Tips and Advice

Misfuelling: what to do if you put petrol in your diesel car

It's a more common mistake than you think, but what do you need to do if you put petrol in your diesel car?

Putting the wrong fuel in your car at the pump – called misfuelling – is a terrible shock but not as rare as you might think. Every year in the UK, around 150,000 drivers misfuel, often when they’ve recently switched from a petrol to a diesel car.

Putting petrol into a diesel tank is far more common, because a forecourt diesel pump delivery nozzle is wider than a petrol car's filler neck will accept. This means it's very easy to accidentally put petrol in a diesel car, but you have to be pretty determined to do it the other way round.

If you do misfuel your car, don't panic – here's our guide to what you should do.

Petrol or diesel: which is best for you?

What should I do if I misfuel my car?

Putting petrol in a diesel car is not necessarily the end of the world if you were fortunate enough to realise your mistake quickly, and haven't tried to start your engine.

If you’re still at the filling station, whatever you do, don’t turn the key any further than you need for the steering wheel to unlock. Turning it further will cause the fuel pump to send contaminated or incorrect fuel into the engine, multiplying your problems. Instead, find help to push the vehicle clear of the pumps to a safe place.

If you have breakdown cover, give your provider a call. They may be able to fix the problem where you misfuelled it, rather than taking your car to a garage. It's worth telling your insurer what’s happened, too, as keeping them informed could make it easier to claim for repairs later, if they’re required.

It’s vital that the entire fuel system is drained of the wrong fuel. Depending on the amount of fuel in the tank, some breakdown companies such as the AA and RAC can do this at the roadside. Otherwise, your car will have to be towed to a garage that can do the job.

If it’s a diesel car, after the tank, fuel lines and filter have been been drained, the tank will need to be refilled and the system primed to remove any air that could prevent the engine running properly.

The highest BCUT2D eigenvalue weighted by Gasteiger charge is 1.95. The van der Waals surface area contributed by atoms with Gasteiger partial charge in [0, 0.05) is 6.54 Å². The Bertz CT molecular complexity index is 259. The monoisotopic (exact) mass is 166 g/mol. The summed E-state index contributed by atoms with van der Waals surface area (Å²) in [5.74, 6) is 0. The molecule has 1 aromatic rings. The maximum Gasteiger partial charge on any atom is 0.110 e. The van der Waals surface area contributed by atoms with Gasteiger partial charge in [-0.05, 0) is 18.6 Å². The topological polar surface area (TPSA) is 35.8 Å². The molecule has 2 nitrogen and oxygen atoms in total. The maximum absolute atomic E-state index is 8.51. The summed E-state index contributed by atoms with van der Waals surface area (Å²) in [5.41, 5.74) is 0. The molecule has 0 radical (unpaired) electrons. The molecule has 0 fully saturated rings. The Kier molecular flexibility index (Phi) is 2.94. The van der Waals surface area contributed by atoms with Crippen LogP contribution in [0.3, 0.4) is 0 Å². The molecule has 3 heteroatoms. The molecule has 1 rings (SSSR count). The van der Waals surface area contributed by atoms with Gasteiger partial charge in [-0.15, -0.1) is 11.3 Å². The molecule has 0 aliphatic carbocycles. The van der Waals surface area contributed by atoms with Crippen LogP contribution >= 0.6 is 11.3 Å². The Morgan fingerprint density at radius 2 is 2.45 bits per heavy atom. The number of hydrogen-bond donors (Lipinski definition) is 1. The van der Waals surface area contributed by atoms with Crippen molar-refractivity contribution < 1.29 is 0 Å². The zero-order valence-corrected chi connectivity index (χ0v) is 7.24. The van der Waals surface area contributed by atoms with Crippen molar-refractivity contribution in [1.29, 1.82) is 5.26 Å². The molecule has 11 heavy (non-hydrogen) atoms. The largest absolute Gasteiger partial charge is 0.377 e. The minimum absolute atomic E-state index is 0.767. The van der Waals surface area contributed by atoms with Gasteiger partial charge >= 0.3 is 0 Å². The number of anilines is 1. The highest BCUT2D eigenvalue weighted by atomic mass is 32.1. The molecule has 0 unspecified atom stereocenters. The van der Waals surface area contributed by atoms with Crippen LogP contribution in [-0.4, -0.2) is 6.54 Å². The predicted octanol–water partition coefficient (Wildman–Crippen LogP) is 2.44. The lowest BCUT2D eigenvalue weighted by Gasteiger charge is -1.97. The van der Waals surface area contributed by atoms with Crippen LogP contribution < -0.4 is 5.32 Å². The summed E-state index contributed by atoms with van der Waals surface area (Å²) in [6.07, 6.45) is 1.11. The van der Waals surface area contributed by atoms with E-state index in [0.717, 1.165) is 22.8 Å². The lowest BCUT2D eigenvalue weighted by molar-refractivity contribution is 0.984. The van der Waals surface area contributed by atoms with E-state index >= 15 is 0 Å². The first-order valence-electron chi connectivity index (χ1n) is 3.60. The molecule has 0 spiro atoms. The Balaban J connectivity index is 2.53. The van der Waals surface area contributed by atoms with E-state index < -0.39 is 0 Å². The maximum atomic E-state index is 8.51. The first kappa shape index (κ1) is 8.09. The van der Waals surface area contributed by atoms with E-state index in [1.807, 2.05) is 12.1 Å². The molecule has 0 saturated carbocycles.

I misfuelled my car and started the engine. What do I do now?

The above assumes you realised your mistake immediately. If, however, you filled up, started the engine and drove away, only to come to a spluttering halt, you’re in more serious trouble. Now, rather than just being in the tank, the fuel is deep in the car’s engine and fuel system where it can cause problems.

Petrol that has entered a diesel engine can cause major issues. You'll need to call your breakdown recovery provider and have the car towed to a garage for examination and repair. You may be fortunate, but it’s not unusual for a repair bill to run well into four figures. Check with your insurer if you’re covered. If the car isn’t worth very much, it may write the vehicle off.

If you have only pumped a very small amount of petrol into your diesel car, you may not notice any difference to how it runs. However, it's still a good idea to have the system properly drained and the fuel filter changed, as petrol is a solvent and can cause damage to diesel pump components. Petrol can also potentially damage a diesel engine during the combustion cycle because it’s more volatile than diesel.

How to avoid misfuelling in the first place

The best way to avoid misfuelling is to put a sticker on the filler cover reminding you what fuel is required. There are also devices you can buy that prevent misfuelling. Also, consciously remind yourself what fuel is required, rather than fill up on autopilot.

Meanwhile, carmakers such as Ford provide a so-called ‘Easy Fuel’ system that prevents you putting the wrong fuel in your car.

If you don't want to worry about refuelling, check out our guides to electric car charging stations and the best electric cars.

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